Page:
Zambia has officially launched a clinical trial to verify the efficacy of traditional medicines that claim to cure HIV/AIDS, the country's National AIDS Council (NAC) confirmed on Wednesday.
Justin Mwiinga, NAC donor coordinator and public relations manager, said the tests were being conducted on 25 HIV-positive respondents over a three-month period, using guidelines recommended by the World Health Organisation (WHO).
"Many so-called AIDS cures have emerged since the advent of the pandemic in Zambia, so these trials do prove useful to corroborate whether or not such claims hold any truth. US $56,000 has been allocated to the tests and, in line with WHO recommendations, we will monitor patients according to their CD4 count (which measures the strength of the immune system), viral load (the amount of HIV in the blood) and check for side effects," Mwiinga told PlusNews.
The NAC noted that the trials had been well-received by local traditional practitioners, with 15 herbal remedies initially submitted for preliminary observation by a technical working team that included experts from Lusaka's University Teaching Hospital.
Only three formulations qualified for the final trials, including the widely publicised "Sondashi therapy" created by the country's former works and supply minister, Ludwig Sondashi.
Sondashi was in the spotlight in 2002 when he announced at a local workshop on progress in anti-AIDS treatments that chronic syphilis patients and HIV-positive people were being cured by his natural remedies after conventional medicine had failed.
Doctor Mannasseh Phiri, the chief medical officer of the 'Company Clinic' in Kitwe, in the Copperbelt province, said the trials were a welcome move, as they would help the public distinguish between "crack-pot" claims and beneficial therapies.
"To some degree, these claims have actually influenced people's attitudes towards scientifically proven antiretroviral (ARV) drugs - cases do also exist where patients have abandoned their ARVs to take up traditional remedies," Phiri pointed out.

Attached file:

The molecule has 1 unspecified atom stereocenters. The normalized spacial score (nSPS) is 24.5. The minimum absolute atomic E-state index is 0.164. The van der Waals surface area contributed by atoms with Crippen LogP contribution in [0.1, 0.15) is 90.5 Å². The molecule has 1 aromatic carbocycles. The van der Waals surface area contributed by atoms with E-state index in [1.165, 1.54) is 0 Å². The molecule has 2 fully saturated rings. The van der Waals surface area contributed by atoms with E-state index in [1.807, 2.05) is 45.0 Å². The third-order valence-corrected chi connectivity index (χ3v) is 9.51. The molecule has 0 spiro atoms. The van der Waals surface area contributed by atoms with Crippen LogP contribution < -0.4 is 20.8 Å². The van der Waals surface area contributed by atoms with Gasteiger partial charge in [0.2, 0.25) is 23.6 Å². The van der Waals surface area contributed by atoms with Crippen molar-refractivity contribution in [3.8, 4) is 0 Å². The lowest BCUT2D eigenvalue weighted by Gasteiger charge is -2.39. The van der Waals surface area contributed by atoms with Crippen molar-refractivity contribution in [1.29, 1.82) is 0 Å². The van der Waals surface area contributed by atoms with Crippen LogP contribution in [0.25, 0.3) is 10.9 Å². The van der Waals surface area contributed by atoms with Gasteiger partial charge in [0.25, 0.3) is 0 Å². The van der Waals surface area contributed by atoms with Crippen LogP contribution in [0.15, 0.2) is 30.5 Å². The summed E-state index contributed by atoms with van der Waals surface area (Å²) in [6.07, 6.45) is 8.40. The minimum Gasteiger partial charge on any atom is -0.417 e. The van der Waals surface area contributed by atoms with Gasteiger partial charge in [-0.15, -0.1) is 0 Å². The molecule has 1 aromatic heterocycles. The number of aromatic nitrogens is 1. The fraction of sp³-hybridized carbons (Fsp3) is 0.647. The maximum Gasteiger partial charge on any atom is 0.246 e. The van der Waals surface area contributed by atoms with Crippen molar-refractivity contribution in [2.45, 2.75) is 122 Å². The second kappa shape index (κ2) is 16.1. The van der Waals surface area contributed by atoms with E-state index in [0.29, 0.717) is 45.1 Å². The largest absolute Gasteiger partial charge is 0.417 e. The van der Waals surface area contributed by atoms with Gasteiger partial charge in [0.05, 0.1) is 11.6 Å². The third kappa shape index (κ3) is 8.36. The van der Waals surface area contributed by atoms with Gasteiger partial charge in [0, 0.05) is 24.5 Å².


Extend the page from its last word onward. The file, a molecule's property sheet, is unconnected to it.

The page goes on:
He warned that irrational shifts from ARVs to traditional medicines could place HIV-positive people at risk of developing resistance to their former treatment combinations.
"But it is understandable that the thought of a quick solution would be tempting to some HIV-positive people, especially because these proposed herbal formulations do not require the life-long commitment and strict adherence that antiretrovirals do," Phiri told PlusNews.
Free anti-AIDS drugs are now widely available from Zambia's public healthcare facilities, but three years ago the cost in comparison to traditional medicines put them beyond the reach of many people living with HIV/AIDS. When former works and supply minister Sondashi was charging his clients just US $58 for a "cure" that only took two to three weeks of treatment, ARVs cost around US $250 per month for the rest of the patient's life.
"Although [we] western practitioners are often accused of not putting our support behind traditional medicines, we are still excited about the clinical trials, and if the results prove positive we will put our efforts into making the formulations available to the public," Phiri commented.
The NAC said the trials would yield partial results within three months, but this should be enough to reinforce or discredit the efficacy of the herbal remedies.
"Ideally, the trials should be conducted over a longer period, as some remedies are taken for more than three months, but due to financial constraints we are working within the given timeframe," the NAC's Mwiinga concluded.